Tim Covino

Previous burn area.
Mountain and watershed for Covino Lab sampling.
Covino Lab member sampling.
Mountain stream with snowmelt runoff.
Fog in trees on mountainside.

Tim Covino - Staff

Alex Brooks

Alex recently began his PhD in Watershed Science in the Watershed Hydrology and Biogeochemistry lab. His interests include the implications of land use on river-floodplain connectivity, streamflow dynamics and catchment storage. Alex also holds a Master of Environmental Management from Duke University where he studied the long-term impacts of surface coal mining on nitrogen export in West Virginian streams. He has previously worked in Colorado and in Southern Africa in the fields of hydrology, watershed conservation, and water quality monitoring.

Allison Rhea

Allison Rhea is a second-year Masters student in Watershed Science. She is working on a joint research project between CSU and the US Forest Service to study the long-term effects of forest fires on nutrient processing. Allie’s research focuses on the long-term hydrologic and biogeochemical responses to severe wildfire. She uses a variety of approaches including nutrient tracers, nutrient diffusing substrates, long-term monitoring, and remote sensing. Allie is originally from Atlanta and went to undergrad at the University of Virginia. She is fully taking advantage of Colorado, filling her free time with climbing, hiking, and skiing.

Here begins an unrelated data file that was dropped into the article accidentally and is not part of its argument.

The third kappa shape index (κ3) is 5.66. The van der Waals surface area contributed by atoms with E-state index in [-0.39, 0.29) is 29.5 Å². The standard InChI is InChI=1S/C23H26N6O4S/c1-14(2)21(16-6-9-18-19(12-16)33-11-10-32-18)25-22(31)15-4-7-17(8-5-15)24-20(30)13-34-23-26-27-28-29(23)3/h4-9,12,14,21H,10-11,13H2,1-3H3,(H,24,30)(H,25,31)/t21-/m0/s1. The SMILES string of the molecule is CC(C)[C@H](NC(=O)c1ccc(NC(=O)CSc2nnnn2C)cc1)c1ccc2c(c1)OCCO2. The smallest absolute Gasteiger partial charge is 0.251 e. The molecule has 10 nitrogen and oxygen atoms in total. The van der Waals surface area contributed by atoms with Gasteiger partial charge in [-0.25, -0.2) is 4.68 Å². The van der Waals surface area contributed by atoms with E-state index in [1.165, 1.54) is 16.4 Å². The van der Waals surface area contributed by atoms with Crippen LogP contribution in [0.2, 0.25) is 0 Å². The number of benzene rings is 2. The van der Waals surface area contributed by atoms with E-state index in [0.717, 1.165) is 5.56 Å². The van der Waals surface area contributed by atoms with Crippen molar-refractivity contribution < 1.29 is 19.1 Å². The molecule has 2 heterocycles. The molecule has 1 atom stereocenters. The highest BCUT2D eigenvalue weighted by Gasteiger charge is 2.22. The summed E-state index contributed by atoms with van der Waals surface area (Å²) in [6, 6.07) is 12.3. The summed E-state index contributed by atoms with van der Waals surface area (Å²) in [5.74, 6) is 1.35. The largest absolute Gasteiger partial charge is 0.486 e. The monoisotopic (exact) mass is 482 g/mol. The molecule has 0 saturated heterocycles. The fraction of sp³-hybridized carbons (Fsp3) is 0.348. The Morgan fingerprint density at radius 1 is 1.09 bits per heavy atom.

Tristan Weiss

Born and raised in the Pacific Northwest, Tristan developed his love for rivers while improving native salmon habitat in Washington State. After working as a hydrologic research technician in Alaska exploring climate effects on trophic mismatch on the Artic North Slope, Tristan came to Colorado State University to pursue his M.Sc. in Watershed Science. His current research interests include exploring hydrologic-biogeochemical interactions throughout river corridors in mountain systems. Working on an NSF-funded study in collaboration with the USGS and U.S. Forest Service, he is exploring how physical complexity of mountain valley bottoms influence seasonal fluxes of water, carbon, and nutrients, and the implications of these processes on ecosystem functioning.

Related Material